Second, this is the first pure "up for grabs" election (in which neither of the nominees is president or vice president) since General Dwight Eisenhower defeated Governor Adlai Stevenson in 1952. It thus opens the door for sweeping change, clearly the big theme this year.
Indeed, the stock market tends to do worse in years in which incumbents aren't running than in years when a president is seeking reelection.
As I wrote here (subscription required) in 2004, the five elections since World War II in which an incumbent wasn't running (1952, 1960, 1968, 1988, and 2000) produced annual average returns of a mere 3.7% for the S&P 500. That's well below the double-digit gains the S&P generally registers when a sitting president is in the race.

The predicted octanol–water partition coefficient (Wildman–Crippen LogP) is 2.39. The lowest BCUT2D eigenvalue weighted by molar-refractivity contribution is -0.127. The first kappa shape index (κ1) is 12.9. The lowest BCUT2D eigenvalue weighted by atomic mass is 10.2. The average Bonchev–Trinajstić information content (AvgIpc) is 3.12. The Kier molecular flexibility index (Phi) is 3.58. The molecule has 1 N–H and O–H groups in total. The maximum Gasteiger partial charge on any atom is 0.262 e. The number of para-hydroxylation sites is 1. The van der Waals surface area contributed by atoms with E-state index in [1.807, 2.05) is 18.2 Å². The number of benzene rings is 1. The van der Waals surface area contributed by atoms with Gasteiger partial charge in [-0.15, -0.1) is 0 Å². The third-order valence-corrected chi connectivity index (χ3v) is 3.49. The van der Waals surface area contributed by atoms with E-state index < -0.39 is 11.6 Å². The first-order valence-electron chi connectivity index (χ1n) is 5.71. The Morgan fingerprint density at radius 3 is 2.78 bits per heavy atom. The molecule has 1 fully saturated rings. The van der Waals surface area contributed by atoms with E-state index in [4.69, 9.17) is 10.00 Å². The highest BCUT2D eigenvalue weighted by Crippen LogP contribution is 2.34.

This year investors are particularly nervous because economically a lot is at stake. All the major Republican candidates (except for Gov. Huckabee) call for making President Bush's tax cuts permanent, while the major Democratic candidates want to repeal them for households earning more than $200-250,000 a year.
Most of the Republicans also want to eliminate the estate tax while the Democratic candidates want to preserve it. Republicans also would generally keep long-term capital gains tax rates at 15%, while Senators Obama and John Edwards favor raising them to as high as 28%. (Senator Clinton voted to keep those cuts.)
And except for Senator McCain, none of the major candidates has made cutting spending a big issue, as the Wall Street Journal reported last week (subscription required), and the Democrats' ambitious health care plans would likely make the budget deficit worse, not better.